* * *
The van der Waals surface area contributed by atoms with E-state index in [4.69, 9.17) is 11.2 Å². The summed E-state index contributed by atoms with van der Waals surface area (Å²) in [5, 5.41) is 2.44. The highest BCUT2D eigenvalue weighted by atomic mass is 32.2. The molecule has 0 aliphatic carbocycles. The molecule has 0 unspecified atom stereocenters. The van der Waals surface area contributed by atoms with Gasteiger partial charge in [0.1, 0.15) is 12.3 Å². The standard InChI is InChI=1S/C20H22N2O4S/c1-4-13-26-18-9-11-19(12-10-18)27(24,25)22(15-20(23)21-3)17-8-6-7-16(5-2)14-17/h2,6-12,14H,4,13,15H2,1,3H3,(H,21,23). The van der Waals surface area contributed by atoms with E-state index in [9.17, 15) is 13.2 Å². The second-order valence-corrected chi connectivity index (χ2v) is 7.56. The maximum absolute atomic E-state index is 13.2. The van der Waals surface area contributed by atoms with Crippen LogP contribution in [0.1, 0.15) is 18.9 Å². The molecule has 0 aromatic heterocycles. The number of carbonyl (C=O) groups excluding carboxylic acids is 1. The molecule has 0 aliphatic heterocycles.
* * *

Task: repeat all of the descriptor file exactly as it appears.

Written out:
The van der Waals surface area contributed by atoms with E-state index in [4.69, 9.17) is 11.2 Å². The summed E-state index contributed by atoms with van der Waals surface area (Å²) in [5, 5.41) is 2.44. The highest BCUT2D eigenvalue weighted by atomic mass is 32.2. The molecule has 0 aliphatic carbocycles. The molecule has 0 unspecified atom stereocenters. The van der Waals surface area contributed by atoms with Gasteiger partial charge in [0.1, 0.15) is 12.3 Å². The standard InChI is InChI=1S/C20H22N2O4S/c1-4-13-26-18-9-11-19(12-10-18)27(24,25)22(15-20(23)21-3)17-8-6-7-16(5-2)14-17/h2,6-12,14H,4,13,15H2,1,3H3,(H,21,23). The van der Waals surface area contributed by atoms with E-state index in [9.17, 15) is 13.2 Å². The second-order valence-corrected chi connectivity index (χ2v) is 7.56. The maximum absolute atomic E-state index is 13.2. The van der Waals surface area contributed by atoms with Crippen LogP contribution in [0.1, 0.15) is 18.9 Å². The molecule has 0 aromatic heterocycles. The number of carbonyl (C=O) groups excluding carboxylic acids is 1. The molecule has 0 aliphatic heterocycles.